About one month after Google announced the improvement of the My Location feature of its Google Maps product, the time has come for yet another enhancement. This time users can get even more accurate location information by using mobile phones with Wi-Fi capabilities.
For those who don't know, the My Location feature – added to Google Maps in November last year – is a technology that uses cell tower identification to provide users with info on their approximate location, without requiring the use of a GPS receiver. The handset owner's position is denoted by a blue circle on the map, a smaller circle indicating an increased accuracy and vice-versa. Even users with GPS-enabled handsets can benefit from My Location – first, because the feature usually obtains a location fix faster than a GPS, second, because, unlike a Global Positioning System, it works reliably indoors, and third, because it does not drain the phone battery at the rate a GPS does.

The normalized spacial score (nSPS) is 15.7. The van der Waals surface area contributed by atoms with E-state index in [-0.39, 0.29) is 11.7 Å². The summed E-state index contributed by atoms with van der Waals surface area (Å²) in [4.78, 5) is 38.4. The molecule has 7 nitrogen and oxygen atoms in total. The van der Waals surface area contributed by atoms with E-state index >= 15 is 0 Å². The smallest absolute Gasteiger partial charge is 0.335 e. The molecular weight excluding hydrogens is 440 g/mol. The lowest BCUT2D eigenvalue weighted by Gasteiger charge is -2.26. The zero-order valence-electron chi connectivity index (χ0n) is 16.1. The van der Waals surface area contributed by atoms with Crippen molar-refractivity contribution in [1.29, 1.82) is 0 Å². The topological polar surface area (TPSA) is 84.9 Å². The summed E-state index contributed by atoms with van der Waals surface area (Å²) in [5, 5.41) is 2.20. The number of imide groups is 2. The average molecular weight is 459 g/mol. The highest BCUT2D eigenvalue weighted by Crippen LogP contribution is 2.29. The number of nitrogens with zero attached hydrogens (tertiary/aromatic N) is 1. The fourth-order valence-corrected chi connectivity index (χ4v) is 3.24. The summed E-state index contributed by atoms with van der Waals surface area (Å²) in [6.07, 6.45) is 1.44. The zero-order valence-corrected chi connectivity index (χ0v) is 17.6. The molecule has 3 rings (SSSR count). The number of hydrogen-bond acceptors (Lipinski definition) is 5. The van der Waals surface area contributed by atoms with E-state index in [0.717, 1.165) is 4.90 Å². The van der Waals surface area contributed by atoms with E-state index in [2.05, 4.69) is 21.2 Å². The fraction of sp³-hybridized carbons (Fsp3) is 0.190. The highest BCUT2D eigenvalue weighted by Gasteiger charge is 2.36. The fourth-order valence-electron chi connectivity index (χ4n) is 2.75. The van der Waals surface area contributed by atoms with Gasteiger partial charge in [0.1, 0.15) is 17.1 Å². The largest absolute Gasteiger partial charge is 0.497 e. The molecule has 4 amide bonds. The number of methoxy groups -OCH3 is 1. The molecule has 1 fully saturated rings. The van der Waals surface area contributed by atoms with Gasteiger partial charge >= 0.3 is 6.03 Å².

The new enhancement brought by Google involves the use of a Wi-Fi enabled handset that should increase the accuracy of the predicted location. The principle remains the same as before, only this time instead of processing the information transmitted by nearby cell towers, data from Wi-Fi access points is used. The advantage comes from the fact that the range of a Wi-Fi access point is smaller than that of a cell tower, which can often result in a much more accurate position. As Wi-Fi coverage has greatly increased in many cities lately, more users should be able to benefit from the new optimization brought by Google.
The My Location improvement is currently available for Wi-Fi enabled BlackBerry handsets, so owners of BlackBerry Bold 9000, Pearl 8120, Curve 8320 and 8820 smartphones can test it right away by downloading the corresponding version of Google Maps. Users of phones based on other operating systems (including Android) will get Wi-Fi location in the near future.